No, you can't use this as some creative loophole to skip the initial recurrent knowledge exam. Yes, the SFAR talks about remote pilots taking an initial knowledge exam and that is because they have already passed an initial knowledge exam and have the option keeping current by taking the initial or recurrent knowledge exam.
Can you explain this calendar month thing? If I took the knowledge test on the 5th of July, does that mean I expire on the 5th of July or the 31st?
Calendar month is all of the days within that month. If you took it on July 5, 2018, your knowledge currency expires on July 31st, 2020. Basically, just remember it as all the way to the last day of that month. So a cool little hack you can do is take the test on the 1st of the month and you almost like 25 months later.
It’s free. The two FAA Courses are ALC-451 (Part 107 Small Unmanned Aircraft Systems (small UAS) Initial) and ALC-515 (Part 107 Small Unmanned Aircraft Systems (small UAS) Recurrent).
Once. You cannot keep like doing it over and over to scooch on out the 6 months until the Corona Virus situation is resolved. Figure out when you are going to lose currency and do it shortly before it ends to get your full 6 months in.
Do the course you have over at Rupprecht Drones count towards this?
No, the night operations course, airspace and chart reading course, and Part 107 regulations over at Rupprecht Drones were not designed for this; however, we area structuring them all (and the future courses in the works) so you could take your future recurrent knowledge exams online through our courses according to the proposed regulations. Head over to www.rupprechtdrones.com and check out the courses and free videos.
[Updating This Soon]
FAA Commentary from the Preamble of:
X. Part 107 Remote Pilot Knowledge Testing and Training
The NPRM proposed to maintain the initial knowledge test requirement and initial training requirement for persons seeking to obtain a remote pilot certificate with a small UAS rating. However, with respect to recency of experience requirements, the FAA proposed to require recurrent training every 24 calendar months in lieu of the recurrent knowledge testing. Additionally, the NPRM proposed to add a knowledge area covering operations at night for the initial knowledge test, initial training, and recurrent training. The NPRM also proposed to revise the list of knowledge areas for remote pilots, requiring inclusion of the same list of knowledge areas on both the initial knowledge test and the recurrent training for pilots who hold a remote pilot certificate under § 107.65(b). As for pilots who already hold a pilot certificate under part 61 as described in § 107.65(c), the NPRM proposed to require the initial and recurrent training to cover identical knowledge areas. For the reasons discussed below, the Agency adopts these proposed amendments without change.
A. Recurrent Training and Aeronautical Knowledge Recency
Prior to this final rule, § 107.65(a) and (b) required persons to complete either an initial aeronautical knowledge test or a recurrent aeronautical knowledge test within the previous 24 calendar months prior to operating a small UAS. This final rule revises § 107.65(b) to allow remote pilots to take recurrent training instead of a recurrent aeronautical knowledge test. People who hold a part 61 pilot certificate (other than a student pilot certificate) who have completed a flight review within the previous 24 calendar months in accordance with § 61.56 may continue, under § 107.65(c), to complete either initial or recurrent training covering the areas of knowledge specified in § 107.74.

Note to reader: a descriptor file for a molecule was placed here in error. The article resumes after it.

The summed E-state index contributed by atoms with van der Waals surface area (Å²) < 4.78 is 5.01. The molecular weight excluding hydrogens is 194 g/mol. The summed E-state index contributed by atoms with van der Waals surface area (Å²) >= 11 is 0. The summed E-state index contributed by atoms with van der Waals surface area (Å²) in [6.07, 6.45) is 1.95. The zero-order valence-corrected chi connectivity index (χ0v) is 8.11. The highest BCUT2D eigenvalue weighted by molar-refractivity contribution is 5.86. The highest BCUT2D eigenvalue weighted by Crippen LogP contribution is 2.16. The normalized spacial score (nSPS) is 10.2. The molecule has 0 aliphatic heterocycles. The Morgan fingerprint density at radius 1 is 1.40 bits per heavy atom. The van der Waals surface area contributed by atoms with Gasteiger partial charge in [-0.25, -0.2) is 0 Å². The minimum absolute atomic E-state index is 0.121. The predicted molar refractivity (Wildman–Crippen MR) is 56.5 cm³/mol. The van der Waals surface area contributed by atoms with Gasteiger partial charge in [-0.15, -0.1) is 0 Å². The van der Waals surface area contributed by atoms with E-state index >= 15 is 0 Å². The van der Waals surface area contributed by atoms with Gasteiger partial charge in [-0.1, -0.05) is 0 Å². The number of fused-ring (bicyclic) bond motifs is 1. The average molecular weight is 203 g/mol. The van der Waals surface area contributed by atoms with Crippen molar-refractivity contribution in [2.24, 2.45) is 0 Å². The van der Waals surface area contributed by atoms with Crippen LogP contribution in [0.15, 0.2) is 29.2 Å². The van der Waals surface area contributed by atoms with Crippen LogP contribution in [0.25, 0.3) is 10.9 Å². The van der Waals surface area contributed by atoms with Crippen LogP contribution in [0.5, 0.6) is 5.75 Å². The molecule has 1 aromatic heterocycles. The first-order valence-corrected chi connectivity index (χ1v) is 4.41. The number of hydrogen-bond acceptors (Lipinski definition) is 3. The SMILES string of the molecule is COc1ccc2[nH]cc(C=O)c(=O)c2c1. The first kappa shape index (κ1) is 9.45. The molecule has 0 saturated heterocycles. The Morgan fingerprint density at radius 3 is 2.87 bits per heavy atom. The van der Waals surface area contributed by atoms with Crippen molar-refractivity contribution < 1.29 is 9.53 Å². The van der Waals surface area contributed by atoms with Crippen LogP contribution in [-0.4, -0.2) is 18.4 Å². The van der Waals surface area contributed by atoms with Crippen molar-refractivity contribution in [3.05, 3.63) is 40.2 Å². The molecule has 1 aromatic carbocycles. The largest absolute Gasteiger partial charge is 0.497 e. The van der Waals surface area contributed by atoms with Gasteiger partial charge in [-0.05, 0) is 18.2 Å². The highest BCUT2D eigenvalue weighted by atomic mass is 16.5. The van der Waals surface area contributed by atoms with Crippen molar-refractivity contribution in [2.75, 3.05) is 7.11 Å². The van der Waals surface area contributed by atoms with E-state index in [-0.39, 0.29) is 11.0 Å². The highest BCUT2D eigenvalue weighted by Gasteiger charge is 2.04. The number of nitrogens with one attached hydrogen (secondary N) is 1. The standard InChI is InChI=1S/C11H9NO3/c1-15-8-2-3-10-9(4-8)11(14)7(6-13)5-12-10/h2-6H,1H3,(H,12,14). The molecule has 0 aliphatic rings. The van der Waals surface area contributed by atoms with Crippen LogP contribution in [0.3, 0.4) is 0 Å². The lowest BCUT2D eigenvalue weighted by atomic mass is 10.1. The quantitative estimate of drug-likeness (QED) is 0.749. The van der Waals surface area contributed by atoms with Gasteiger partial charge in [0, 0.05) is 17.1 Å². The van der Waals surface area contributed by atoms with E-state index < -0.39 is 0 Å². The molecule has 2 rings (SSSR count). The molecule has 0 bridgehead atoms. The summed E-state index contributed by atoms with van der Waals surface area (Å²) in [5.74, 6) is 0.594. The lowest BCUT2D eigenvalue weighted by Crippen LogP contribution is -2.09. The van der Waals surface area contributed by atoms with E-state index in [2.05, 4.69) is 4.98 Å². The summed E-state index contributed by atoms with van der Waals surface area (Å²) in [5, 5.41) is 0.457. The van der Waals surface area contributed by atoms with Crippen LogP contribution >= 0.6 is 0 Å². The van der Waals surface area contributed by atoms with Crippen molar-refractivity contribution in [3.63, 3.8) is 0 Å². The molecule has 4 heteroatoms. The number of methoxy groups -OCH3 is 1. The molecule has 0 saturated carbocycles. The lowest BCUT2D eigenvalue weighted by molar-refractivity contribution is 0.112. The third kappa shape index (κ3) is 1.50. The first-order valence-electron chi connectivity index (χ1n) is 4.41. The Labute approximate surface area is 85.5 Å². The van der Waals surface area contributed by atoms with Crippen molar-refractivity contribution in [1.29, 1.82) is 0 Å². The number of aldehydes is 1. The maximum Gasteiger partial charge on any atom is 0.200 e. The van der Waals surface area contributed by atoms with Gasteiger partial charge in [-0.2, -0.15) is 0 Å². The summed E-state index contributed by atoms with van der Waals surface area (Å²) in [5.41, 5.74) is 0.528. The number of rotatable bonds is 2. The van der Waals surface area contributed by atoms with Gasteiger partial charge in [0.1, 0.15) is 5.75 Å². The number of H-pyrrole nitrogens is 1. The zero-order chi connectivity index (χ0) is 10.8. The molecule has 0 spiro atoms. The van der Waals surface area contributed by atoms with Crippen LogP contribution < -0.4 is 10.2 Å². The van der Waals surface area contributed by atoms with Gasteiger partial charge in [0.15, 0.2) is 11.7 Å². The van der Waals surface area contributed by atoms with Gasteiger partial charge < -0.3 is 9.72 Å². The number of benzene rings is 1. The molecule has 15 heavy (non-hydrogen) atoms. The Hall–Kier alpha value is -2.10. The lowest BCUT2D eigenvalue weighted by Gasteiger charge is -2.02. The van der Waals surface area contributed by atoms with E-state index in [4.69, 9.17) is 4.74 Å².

Recurrent training ensures remote pilots maintain ongoing familiarity with small UAS operations and the provisions of part 107. Moreover, remote pilots can complete recurrent training online, which provides a less costly option and results in the remote pilot maintaining a level of knowledge comparable to receiving recurrent testing. The FAA’s use of online training enables the FAA to adapt the training as necessary as technology or regulations change.
The rule continues to allow an eligible person who holds a part 61 pilot certificate (other than a student pilot certificate) to complete training on the knowledge areas specified in § 107.74 when seeking a remote pilot certificate. Furthermore, the rule allows all remote pilots to complete recurrent training online every 24 calendar months, in place of a recurrent knowledge test. The rule amends the aeronautical knowledge test and training requirements for remote pilots provided in §§ 107.73 and 107.74 to include a new knowledge area related to operating a small UAS at night. For more information about the testing and training on the night operations knowledge area, please see Section IX.B.
This final rule requires the initial knowledge test and the recurrent training cover identical areas of knowledge under § 107.73. Similarly, for eligible part 61 pilots, the initial training and recurrent training will cover the same knowledge areas under § 107.74. The FAA is concurrently updating the part 107 Airman Certification Standards (ACS), the initial aeronautical knowledge test, the part 107 certification course for eligible part 61 pilots, and the recurrent training. The updated aeronautical knowledge test and updated training replaces the current knowledge test and training after the effective date of the rule. Both the updated aeronautical knowledge test and the updated training will be available on March 1, 2021.